Stranger in Paradise

This is the blog post I’ve been meaning to write for ages. The one about one of my great writing influences, and how it walked back into my life after I thought it was gone forever.

Once upon a time, in the neon flannel decade known as the nineties, a teenage girl went on her weekly visit to the comic book shop and saw a cover. She knew nothing about the story or author/artist, and, at that time, had barely ever read outside the Marvel or Image lines. All she knew was that the cover featured a grungy-looking artist who looked she had exactly zero fracks to give for your nonsense, aka pretty much everything the girl wanted to be when she grew up. So she dropped $2.75 and instantly fell in love.

~where it all started for me~

Strangers in Paradise, for anyone unfamiliar, was a comic series written and drawn by Terry Moore, which ran from 1993 until 2007. Its story followed a cast of characters– mainly Katchoo, Francine, and David–and their day-to-day lives, various romantic entanglements, and involvement with organized crime syndicates and a prostitution ring. (Sounded really cute and fluffy there for a second, didn’t it?)

Reading SiP as a teen, it hit so many personal notes for me. Katchoo was a talented artist, assertive, and tough as nails (while at the same time able to be vulnerable). Basically, everything teen me wanted to be. Francine, on the other hand, was insecure, struggled with body image issues, and wanted nothing more than to be loved. (I…uh..I’m sure I don’t have to explain how that would resonate with a teen.) And finally there was David, who was handsome, sweet, intensely loyal, and just the right amount of broken.

I got the SiP story in pieces. The #1 issue I bought wasn’t a true #1; SiP had had two short 3-issue storylines prior to it. And, being that this was before you could go on the internet and find anything you wanted, this meant combing through boxes and piles in literally every comic shop I came across for back issues. I spent YEARS doing this, and can still remember the thrill of finding an issue I didn’t have, the missing connector between one chunk of story and another. (That being said, it’s not something I recommend; thank goodness for the internet, trade paperbacks, etc etc.)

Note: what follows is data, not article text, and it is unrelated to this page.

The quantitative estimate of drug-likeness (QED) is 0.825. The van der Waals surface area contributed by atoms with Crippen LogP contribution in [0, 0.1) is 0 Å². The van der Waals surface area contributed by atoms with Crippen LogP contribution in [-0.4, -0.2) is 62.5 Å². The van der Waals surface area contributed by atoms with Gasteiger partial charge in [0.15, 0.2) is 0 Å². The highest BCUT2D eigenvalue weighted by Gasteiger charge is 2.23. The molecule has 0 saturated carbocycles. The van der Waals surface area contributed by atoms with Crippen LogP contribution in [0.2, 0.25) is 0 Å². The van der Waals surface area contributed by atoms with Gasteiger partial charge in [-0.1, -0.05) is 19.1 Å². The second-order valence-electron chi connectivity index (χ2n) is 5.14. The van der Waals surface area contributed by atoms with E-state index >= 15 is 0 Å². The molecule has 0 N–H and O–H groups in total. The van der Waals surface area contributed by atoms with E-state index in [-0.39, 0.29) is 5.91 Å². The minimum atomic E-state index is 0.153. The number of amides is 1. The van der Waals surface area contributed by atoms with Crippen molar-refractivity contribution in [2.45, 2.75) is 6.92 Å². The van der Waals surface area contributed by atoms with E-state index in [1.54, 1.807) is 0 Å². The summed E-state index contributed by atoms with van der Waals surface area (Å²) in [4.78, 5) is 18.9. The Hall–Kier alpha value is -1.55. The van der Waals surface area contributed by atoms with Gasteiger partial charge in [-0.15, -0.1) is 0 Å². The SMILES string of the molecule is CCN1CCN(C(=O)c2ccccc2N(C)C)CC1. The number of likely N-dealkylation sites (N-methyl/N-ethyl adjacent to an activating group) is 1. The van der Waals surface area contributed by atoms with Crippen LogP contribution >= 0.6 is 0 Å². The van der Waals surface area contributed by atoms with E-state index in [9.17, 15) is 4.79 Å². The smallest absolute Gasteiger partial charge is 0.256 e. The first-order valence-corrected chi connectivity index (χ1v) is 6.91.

There are a lot of emotional levels to SiP. Sometimes it’s a comedy, sometimes it’s a drama, sometimes it’s something else entirely. (Is there an entire issue where Francine and Katchoo are Xena and Gabrielle? Yes, yes there is.) It’s also one of the first things I ever read with any significant representation of queer characters.

~mmm…evil on a stick~

But at its core, SiP is a story about friendship and love. Katchoo loves Francine, and has a complicated relationship with David. David loves Katchoo, but has a complicated relationship with…well, a lot of things. And Francine wants to be loved, but struggles with how the fairytale version of it she’s always been fed never quite seems to materialize.

Are you using that heart beating in your chest? Would be a problem if it got ripped out repeatedly? Then maybe SiP is not the read for you.

~even out of context, this moment is just…ouch~

But beyond the stab-you-with-the-feels-knife-and-twist-it storylines, Terry Moore also has a gift for drawing people. Like, REAL people, not the miniature-waisted, beach ball-breasted, occasionally feet-less superhero characters I was mostly seeing at the time. One of my favorite panels of all time is of Francine getting dressed, wearing normal underwear and nylons, and actually looking like a human woman would look in those items. I didn’t know terms like body-positivity at the time, but Francine is now one of my favorite examples of it; even when she’s voluptuous (curvaceous, ample-bodied, even kind of *gasp* FAT) the other characters in the story always find her attractive.